Bone mineral organization at the mesoscale: A review of mineral ellipsoids in bone and at bone interfaces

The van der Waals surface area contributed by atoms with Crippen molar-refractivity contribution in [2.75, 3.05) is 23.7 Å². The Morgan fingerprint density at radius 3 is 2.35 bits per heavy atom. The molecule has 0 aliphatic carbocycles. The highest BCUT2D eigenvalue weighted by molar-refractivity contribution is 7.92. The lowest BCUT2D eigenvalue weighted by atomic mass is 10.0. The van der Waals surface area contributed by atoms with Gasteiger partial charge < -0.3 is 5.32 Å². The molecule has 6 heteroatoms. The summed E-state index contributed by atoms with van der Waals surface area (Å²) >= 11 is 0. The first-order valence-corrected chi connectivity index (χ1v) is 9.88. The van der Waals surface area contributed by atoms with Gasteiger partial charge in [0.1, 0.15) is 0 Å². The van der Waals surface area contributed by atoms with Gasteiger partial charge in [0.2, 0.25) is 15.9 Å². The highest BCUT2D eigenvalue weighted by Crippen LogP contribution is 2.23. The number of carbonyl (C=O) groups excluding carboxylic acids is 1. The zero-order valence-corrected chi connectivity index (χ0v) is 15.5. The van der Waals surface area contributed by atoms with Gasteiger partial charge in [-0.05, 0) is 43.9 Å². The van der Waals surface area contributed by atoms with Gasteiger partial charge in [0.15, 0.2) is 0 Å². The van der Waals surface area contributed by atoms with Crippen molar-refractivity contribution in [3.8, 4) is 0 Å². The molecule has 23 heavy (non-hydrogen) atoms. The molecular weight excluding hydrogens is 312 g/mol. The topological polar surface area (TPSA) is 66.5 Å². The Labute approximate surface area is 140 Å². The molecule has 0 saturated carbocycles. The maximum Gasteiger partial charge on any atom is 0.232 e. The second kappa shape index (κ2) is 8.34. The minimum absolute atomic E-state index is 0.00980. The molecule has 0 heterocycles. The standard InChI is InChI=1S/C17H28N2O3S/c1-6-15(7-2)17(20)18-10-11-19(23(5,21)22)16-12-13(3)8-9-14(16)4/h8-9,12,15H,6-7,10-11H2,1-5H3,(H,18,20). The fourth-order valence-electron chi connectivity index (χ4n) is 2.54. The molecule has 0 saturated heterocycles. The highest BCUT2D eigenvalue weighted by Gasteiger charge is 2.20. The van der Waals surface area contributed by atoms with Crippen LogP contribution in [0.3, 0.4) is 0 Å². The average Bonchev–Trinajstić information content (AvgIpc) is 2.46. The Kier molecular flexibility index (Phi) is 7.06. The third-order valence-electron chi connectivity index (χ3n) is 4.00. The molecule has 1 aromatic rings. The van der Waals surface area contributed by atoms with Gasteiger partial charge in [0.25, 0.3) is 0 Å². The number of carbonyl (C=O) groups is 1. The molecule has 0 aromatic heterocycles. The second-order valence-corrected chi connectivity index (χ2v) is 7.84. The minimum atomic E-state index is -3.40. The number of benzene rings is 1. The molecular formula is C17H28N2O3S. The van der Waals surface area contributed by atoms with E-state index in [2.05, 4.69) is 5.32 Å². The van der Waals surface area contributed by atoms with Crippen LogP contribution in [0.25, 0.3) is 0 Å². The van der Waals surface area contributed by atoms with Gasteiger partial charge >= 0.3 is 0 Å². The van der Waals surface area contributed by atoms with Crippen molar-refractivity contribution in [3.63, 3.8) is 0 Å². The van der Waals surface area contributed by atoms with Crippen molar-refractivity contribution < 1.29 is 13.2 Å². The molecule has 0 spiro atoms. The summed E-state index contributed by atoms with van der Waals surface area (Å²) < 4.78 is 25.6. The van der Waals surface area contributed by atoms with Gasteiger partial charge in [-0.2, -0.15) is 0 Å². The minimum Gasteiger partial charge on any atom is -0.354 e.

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Much debate still revolves around bone architecture, especially at the nano- and microscale. Bone is a remarkable material where high strength and toughness coexist thanks to an optimized composition of mineral and protein and their hierarchical organization across several distinct length scales. At the nanoscale, mineralized collagen fibrils act as building block units. Despite their key role in biological and mechanical functions, the mechanisms of collagen mineralization and the precise arrangement of the organic and inorganic constituents in the fibrils remains not fully elucidated. Advances in three-dimensional (3D) characterization of mineralized bone tissue by focused ion beam-scanning electron microscopy (FIB-SEM) revealed mineral-rich regions geometrically approximated as prolate ellipsoids, much larger than single collagen fibrils. These structures have yet to become prominently recognized, studied, or adopted into biomechanical models of bone. However, they closely resemble the circular to elliptical features previously identified by scanning transmission electron microscopy (STEM) in two-dimensions (2D). Herein, we review the presence of mineral ellipsoids in bone as observed with electron-based imaging techniques in both 2D and 3D with particular focus on different species, anatomical locations, and in proximity to natural and synthetic biomaterial interfaces. This review reveals that mineral ellipsoids are a ubiquitous structure in all the bones and bone-implant interfaces analyzed. This largely overlooked hierarchical level is expected to bring different perspectives to our understanding of bone mineralization and mechanical properties, in turn shedding light on structure-function relationships in bone. STATEMENT OF SIGNIFICANCE: In bone, the hierarchical organization of organic (mainly collagen type I) and inorganic (calcium-phosphate mineral) components across several length scales contributes to a unique combination of strength and toughness. However, aspects related to the collagen-mineral organization and to mineralization mechanisms remain unclear. Here, we review the presence of mineral prolate ellipsoids across a variety of species, anatomical locations, and interfaces, both natural and with synthetic biomaterials. These mineral ellipsoids represent a largely unstudied feature in the organization of bone at the mesoscale, i.e., at a level connecting nano- and microscale. Thorough understanding of their origin, development, and structure can provide valuable insights into bone architecture and mineralization, assisting the treatment of bone diseases and the design of bio-inspired materials.
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